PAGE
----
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    Though Ti4+ ions begin to be reduced at about −0.8 V (vs. S.C.E.), the potential where the titanium deposition becomes visible is less noble than −1.1∼−1.2 V. The mechanism of the electrodeposition of titanium is either the direct discharge of Ti4+ ions or the reduction of titanium ions of lower valency such as Ti3+ or Ti2+ to metallic titanium by active hydrogen, but since a simultaneous evolution of hydrogen with the deposition of titanium was observed, the mechanism could not be identified in the present experiments.
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  • Mikio Yamamoto, Jirô Watanabe, Katashi Masumoto, Toshiyuki Kawad ...
    1959 Volume 23 Issue 1 Pages 75-79
    Published: 1959
    Released: April 04, 2008
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    The light figure phenomenon of silicon single crystal etched with various chemical reagents has been studied in order to find out the light figures or the etching conditions suitable for the orientation determination and to obtain the information regarding crystal faces developed by etching. Etching with aqueous solutions of potassium hydroxide or sodium hydroxide boiled or heated at 100° or 70°C produce distinct {100}, {110} and {111} light figures, while any other reagent reveals only indistinct light figures or no light figure at all. It has been found that for the orientation works the etching with saturated aqueous solution of either alkali heated over some 100°C are most suitable in view of the shortness of the required etching time (<2∼3 minutes). The crystal faces developed by etching with alkaline reagents vary with the kind, concentration and temperature of the reagent and the time of etching, and belong to the ⟨100⟩ and ⟨110⟩ zones, the {111} and {100} faces being commonly developed.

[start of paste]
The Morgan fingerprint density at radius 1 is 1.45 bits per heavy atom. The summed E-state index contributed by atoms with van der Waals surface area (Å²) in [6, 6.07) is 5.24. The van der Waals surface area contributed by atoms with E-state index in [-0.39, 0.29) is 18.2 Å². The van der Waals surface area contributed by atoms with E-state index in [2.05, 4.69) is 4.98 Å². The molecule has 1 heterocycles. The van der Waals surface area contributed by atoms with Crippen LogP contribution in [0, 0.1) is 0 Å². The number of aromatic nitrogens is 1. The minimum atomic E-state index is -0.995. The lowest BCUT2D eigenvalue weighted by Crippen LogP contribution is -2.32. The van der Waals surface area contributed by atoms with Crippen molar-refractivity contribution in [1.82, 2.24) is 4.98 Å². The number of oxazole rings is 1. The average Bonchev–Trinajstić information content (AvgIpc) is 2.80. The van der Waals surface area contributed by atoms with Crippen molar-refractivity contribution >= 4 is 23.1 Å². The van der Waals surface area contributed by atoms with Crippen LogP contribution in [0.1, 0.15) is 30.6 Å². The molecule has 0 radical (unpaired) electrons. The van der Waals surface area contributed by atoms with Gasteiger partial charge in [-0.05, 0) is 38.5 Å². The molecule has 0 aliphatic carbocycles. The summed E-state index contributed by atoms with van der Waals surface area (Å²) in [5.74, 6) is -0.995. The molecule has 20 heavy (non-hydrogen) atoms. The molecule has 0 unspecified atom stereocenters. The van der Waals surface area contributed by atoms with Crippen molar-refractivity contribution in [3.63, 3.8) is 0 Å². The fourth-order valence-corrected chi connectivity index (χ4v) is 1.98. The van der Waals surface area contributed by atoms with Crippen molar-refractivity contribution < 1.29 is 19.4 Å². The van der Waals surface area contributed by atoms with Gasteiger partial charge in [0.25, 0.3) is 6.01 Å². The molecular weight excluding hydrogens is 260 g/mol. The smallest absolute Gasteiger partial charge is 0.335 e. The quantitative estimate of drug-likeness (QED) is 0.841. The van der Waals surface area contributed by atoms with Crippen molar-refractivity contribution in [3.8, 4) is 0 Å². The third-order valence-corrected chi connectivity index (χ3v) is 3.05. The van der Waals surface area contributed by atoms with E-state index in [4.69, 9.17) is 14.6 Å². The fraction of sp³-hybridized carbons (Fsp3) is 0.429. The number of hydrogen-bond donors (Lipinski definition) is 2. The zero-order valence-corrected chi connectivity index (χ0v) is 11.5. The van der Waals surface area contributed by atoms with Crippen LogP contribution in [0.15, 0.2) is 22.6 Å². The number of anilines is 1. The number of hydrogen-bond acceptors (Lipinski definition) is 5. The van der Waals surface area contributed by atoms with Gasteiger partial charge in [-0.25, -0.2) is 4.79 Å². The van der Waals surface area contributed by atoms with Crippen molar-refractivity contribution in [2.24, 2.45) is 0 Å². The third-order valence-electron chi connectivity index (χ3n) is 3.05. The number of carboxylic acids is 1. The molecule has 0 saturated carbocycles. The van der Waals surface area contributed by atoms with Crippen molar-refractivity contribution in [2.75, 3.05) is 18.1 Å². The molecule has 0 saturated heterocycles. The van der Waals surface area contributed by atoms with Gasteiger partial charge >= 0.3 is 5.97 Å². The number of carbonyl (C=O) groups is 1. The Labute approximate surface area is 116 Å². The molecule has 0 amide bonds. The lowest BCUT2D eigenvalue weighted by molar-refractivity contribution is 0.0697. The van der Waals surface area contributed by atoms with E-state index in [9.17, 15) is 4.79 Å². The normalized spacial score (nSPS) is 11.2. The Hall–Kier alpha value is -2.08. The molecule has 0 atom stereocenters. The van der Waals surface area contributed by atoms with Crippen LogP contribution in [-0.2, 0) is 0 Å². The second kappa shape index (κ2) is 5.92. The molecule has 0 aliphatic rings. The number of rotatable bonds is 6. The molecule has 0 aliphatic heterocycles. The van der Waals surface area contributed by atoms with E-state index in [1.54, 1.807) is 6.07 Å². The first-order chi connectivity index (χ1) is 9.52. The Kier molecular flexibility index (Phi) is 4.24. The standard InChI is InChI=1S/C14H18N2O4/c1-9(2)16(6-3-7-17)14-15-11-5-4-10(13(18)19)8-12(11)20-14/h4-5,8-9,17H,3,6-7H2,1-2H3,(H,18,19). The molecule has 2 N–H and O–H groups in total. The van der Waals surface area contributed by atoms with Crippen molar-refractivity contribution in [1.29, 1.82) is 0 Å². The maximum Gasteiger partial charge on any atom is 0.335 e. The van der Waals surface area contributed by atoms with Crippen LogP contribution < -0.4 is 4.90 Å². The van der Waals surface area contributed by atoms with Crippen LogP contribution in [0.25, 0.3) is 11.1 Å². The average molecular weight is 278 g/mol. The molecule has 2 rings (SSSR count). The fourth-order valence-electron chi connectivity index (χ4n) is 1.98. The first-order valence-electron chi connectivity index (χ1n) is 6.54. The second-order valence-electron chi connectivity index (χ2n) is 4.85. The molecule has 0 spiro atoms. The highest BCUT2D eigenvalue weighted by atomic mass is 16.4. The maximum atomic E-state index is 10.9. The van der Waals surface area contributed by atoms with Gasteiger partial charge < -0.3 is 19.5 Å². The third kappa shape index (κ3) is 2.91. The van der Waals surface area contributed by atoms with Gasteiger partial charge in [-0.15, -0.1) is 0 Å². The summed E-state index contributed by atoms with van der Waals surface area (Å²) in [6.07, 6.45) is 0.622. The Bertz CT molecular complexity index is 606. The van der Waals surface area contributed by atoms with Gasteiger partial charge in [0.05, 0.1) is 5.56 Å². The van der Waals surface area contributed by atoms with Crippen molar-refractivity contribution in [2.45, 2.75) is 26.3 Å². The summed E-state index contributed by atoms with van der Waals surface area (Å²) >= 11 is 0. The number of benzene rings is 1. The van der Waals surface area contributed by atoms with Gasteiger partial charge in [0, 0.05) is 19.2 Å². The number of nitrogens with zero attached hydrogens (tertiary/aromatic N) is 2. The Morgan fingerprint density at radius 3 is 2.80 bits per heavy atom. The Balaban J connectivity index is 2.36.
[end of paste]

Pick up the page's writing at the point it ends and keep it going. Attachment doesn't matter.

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  • Masuji Kyotani
    1959 Volume 23 Issue 1 Pages 79-82
    Published: 1959
    Released: April 04, 2008
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    The recrystallization temperature of refined high purity zinc (zone-refined from 99.999 pct distillated zinc) after rolling reduction, has been examined by means of X-ray analysis and of microscopic study, with three kinds of pure zinc of purities of 99.1, 99.98, 99.999 pct as controls. Hardness tests were made on these specimens cold-rolled and annealed. These hardness curves were found to show some different aspects from the ordinary curves taken on metals or alloys, cold-rolled in various degrees and then annealed at various temperatures. From such results it has been concluded that the recrystallization temperature cannot be exactly determined from these hardness-annealing curves. It was ascertained by means of X-ray analysis using low temperature camera that the recrystallization of high purity zinc began at lower temperature than that of low purity one, and that such super-purity zinc as was zone-refined from 99.999 pct distillated zinc would begin to recrystallize for 1 hr by keeping for 1 hr at about −70°C after 50 pct cold rolling, and complete at −70°C after 90 pct cold rolling, after storaging in dry ice and aceton solution at −78°C.